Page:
A recent report by Bloomberg revealed that the medical device giant, Stryker Corp., will stop selling three versions of its Neptune Waste Management System after two people were injured, one fatally, using the devices. The recall has been deemed a “Class I” meaning that it is the most serious of all recalls. Class I recalls are only used for dangerous or defective products that could potentially cause serious health problems or death.
The initial recall, launched in June of this year, was issued after two patients were injured and was meant to alert hospitals and doctors that the waste removal systems should not be connected to passive drainage tubes. In one case, a patient’s passive drainage tube had been connected to a high-powered Neptune 2 system and the patient died.
Then in September the company announced that it would be expanding the recall to include the Neptune 1 Silver, Neptune 2 Ultra and a high-powered Neptune 2 Ultra waste removal systems. The reason is that none of the waste removal systems had proper prior approval by the U.S. Food and Drug Administration (FDA). As such, the devices should never have been marketed until their safety and effectiveness had been assured.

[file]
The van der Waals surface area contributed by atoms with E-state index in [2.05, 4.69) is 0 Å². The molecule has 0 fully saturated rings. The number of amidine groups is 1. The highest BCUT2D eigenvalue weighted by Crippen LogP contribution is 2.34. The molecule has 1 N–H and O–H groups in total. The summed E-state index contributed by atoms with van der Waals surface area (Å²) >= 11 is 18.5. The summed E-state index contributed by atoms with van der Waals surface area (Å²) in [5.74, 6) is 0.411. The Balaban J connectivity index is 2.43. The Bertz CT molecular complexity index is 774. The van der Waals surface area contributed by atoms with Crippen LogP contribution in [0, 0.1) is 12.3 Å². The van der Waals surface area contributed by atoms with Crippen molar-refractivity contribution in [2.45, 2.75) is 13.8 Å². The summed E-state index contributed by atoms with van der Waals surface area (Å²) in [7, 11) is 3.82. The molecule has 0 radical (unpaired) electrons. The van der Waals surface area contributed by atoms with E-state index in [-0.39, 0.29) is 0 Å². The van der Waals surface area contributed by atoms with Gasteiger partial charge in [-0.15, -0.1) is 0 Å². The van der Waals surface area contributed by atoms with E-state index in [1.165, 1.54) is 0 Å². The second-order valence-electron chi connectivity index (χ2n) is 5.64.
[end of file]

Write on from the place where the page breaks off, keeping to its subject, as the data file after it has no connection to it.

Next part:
Stryker has taken action to stop all further distribution of the waste removal systems. According to Bloomberg, the company issued the following grave statement to patients: “Customers who do not have an alternative machine available should weigh the risks and benefits of the recalled Neptune devices” and should “request a certificate of medical necessity if they plan to continue using them.”
The FDA has come out to say that the devices were not legally marketed and, as such, should not be used until they have been properly tested and formally approved by the regulatory agency.
The company has also been under fire thanks to a series of recalls for its Rejuvenate and ABG II hip implant devices. Just like the case involving the Neptune waste removal systems; these models were rushed through an abbreviated testing phase that did not permit proper time to rigorously test the devices. Stryker claimed the devices were “substantially similar” to previously approved devices and used that similarity to avoid further scrutiny.
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